Availability of essential drugs for managing HIV-related pain and symptoms within 120 PEPFAR-funded health facilities in East Africa: A cross-sectional survey with onsite verification
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Author(s): Harding R, Simms V, Penfold S, Downing J, Powell RA, Mwangi-Powell F, Namisango E, Moreland S, Gikaara N, Atieno M, Kataike J, Nsubuga C, Munene G, Banga G, Higginson IJ
Background: World Health Organization's essential drugs list can control the highly prevalent HIV-related pain and symptoms. Availability of essential medicines directly influences clinicians' ability to effectively manage distressing manifestations of HIV.
Aim: To determine the availability of pain and symptom controlling drugs in East Africa within President's Emergency Plan for AIDS Relief (PEPFAR)-funded HIV health care facilities.
Design: Directly observed quantitative health facilities' pharmacy stock review. We measured availability, expiration and stock-outs of specified drugs required for routine HIV management, including the World Health Organization pain ladder.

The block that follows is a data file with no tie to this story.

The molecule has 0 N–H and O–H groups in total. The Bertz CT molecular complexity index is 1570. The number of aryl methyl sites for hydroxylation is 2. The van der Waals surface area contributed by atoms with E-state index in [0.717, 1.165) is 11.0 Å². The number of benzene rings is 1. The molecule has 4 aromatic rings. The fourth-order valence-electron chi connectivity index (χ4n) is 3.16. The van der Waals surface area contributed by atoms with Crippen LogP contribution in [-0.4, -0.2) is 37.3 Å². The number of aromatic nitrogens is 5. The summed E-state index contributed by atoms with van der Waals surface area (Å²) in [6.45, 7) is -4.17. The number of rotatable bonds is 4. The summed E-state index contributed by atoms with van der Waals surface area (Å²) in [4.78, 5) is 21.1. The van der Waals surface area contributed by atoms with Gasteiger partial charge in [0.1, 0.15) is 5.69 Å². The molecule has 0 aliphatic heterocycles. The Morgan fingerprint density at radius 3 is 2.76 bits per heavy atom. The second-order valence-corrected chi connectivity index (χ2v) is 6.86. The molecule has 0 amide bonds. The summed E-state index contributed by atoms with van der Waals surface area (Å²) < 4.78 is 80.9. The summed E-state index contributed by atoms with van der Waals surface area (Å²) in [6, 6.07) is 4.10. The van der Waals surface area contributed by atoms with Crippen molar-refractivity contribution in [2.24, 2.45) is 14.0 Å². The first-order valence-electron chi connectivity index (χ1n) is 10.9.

Setting: A stratified random sample in 120 PEPFAR-funded HIV care facilities (referral and district hospitals, health posts/centres and home-based care providers) in Kenya and Uganda.
Results: Non-opioid analgesics (73%) and co-trimoxazole (64%) were the most commonly available drugs and morphine (7%) the least. Drug availability was higher in hospitals and lower in health centres, health posts and home-based care facilities. Facilities generally did not use minimum stock levels, and stock-outs were frequently reported. The most common drugs had each been out of stock in the past 6 months in 47% of facilities stocking them. When a minimum stock level was defined, probability of a stock-out in the previous 6 months was 32.6%, compared to 45.5% when there was no defined minimum stock level (χ2 = 5.07, p = 0.024).
Conclusion: The data demonstrate poor essential drug availability, particularly analgesia, limited by facility type. The lack of strong opioids, isoniazid and paediatric formulations is concerning. Inadequate drug availability prevents implementation of simple clinical pain and symptom control protocols, causing unnecessary distress. Research is needed to identify supply chain mechanisms that lead to these problems.
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